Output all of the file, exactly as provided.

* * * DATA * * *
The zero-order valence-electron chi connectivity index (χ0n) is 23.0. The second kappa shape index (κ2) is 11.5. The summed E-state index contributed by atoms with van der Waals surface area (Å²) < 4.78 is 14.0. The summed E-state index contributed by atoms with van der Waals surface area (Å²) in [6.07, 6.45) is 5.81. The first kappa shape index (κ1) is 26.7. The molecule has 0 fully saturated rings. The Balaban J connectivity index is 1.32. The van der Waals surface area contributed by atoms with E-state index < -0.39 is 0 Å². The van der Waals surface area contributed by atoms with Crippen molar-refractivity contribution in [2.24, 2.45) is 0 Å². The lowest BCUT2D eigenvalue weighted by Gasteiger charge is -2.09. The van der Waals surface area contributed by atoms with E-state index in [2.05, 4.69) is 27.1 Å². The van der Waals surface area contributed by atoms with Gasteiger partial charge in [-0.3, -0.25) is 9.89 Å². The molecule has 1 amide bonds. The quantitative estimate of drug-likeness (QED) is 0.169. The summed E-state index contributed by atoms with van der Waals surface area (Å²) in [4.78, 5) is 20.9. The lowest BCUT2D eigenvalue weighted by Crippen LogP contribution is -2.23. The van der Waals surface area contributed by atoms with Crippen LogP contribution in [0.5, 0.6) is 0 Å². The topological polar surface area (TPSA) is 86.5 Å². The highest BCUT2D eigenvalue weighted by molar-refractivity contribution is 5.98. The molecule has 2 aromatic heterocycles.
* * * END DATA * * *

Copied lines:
The zero-order valence-electron chi connectivity index (χ0n) is 23.0. The second kappa shape index (κ2) is 11.5. The summed E-state index contributed by atoms with van der Waals surface area (Å²) < 4.78 is 14.0. The summed E-state index contributed by atoms with van der Waals surface area (Å²) in [6.07, 6.45) is 5.81. The first kappa shape index (κ1) is 26.7. The molecule has 0 fully saturated rings. The Balaban J connectivity index is 1.32. The van der Waals surface area contributed by atoms with E-state index < -0.39 is 0 Å². The van der Waals surface area contributed by atoms with Crippen molar-refractivity contribution in [2.24, 2.45) is 0 Å². The lowest BCUT2D eigenvalue weighted by Gasteiger charge is -2.09. The van der Waals surface area contributed by atoms with E-state index in [2.05, 4.69) is 27.1 Å². The van der Waals surface area contributed by atoms with Gasteiger partial charge in [-0.3, -0.25) is 9.89 Å². The molecule has 1 amide bonds. The quantitative estimate of drug-likeness (QED) is 0.169. The summed E-state index contributed by atoms with van der Waals surface area (Å²) in [4.78, 5) is 20.9. The lowest BCUT2D eigenvalue weighted by Crippen LogP contribution is -2.23. The van der Waals surface area contributed by atoms with Crippen LogP contribution in [0.5, 0.6) is 0 Å². The topological polar surface area (TPSA) is 86.5 Å². The highest BCUT2D eigenvalue weighted by molar-refractivity contribution is 5.98. The molecule has 2 aromatic heterocycles.